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FAQ: Rapidly Progressive Glomerulonephritis Print E-mail
Written by Mike Cohen   
Wednesday, 11 November 2009

Rapidly progressive glomerulonephritis (RPGN) is a rapid deterioration in kidney function over a short time. This condition usually occurs when there is an acute inflammation of the kidneys.

What is going on in the body?


RPGN is linked to an immune reaction against the glomerulus, the filtering unit of the kidney. Antibodies that form against an infection can become trapped in the glomeruli. The resulting inflammation causes protein and blood to be excreted in the urine. The ability of the kidneys to get rid of toxic wastes is impaired.

What are the causes and risks of the disease?
The causes of RPGN include:
_ systemic lupus erythematosus (SLE), an autoimmune disorder in which the person produces antibodies against his or her own tissue
_ hepatitis
_ infection, such as endocarditis, an inflammation in the heart, or syphilis
_ viral infections, such as mumps, measles, or mononucleosis What are the treatments for the disease?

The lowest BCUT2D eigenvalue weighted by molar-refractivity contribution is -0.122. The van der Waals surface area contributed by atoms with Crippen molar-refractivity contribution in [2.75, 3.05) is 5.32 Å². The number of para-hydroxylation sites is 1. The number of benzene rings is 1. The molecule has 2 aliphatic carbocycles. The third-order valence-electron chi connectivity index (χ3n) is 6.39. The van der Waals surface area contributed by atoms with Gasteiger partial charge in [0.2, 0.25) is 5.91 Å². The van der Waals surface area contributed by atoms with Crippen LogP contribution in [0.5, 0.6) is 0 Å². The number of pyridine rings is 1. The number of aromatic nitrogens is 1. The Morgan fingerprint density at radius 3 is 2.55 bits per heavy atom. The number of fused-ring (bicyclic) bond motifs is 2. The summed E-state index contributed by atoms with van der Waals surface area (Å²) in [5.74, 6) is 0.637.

Treatment of RPGN depends on the underlying cause. Corticosteroids or other medications that suppress the immune system may be used. Plasmapharesis, or blood filtering, may be done. The person may need bed rest and restricted fluid and salt intake, to give the kidneys a chance to heal. Treatment for the underlying cause, such as antibiotics for a strep infection, may also be needed.

What are the side effects of the treatments?
Corticosteroids can cause fluid retention, swelling, weight gain, and increased risk of infection. Taking corticosteroids for a long time can cause osteoporosis, or bone thinning. Some of the more aggressive medication treatments may increase the risk of infections and cancer.

What happens after treatment for the disease?
Early treatment of RPGN is essential to avoid kidney damage. Severe RPGN can result in end-stage renal disease.

How is the disease monitored?
Close follow-up with the healthcare provider is needed. Regular blood tests can help monitor for recurrences of RPGN. Kidney function should also be monitored regularly. Any new or worsening symptoms should be reported to the healthcare provider.

 

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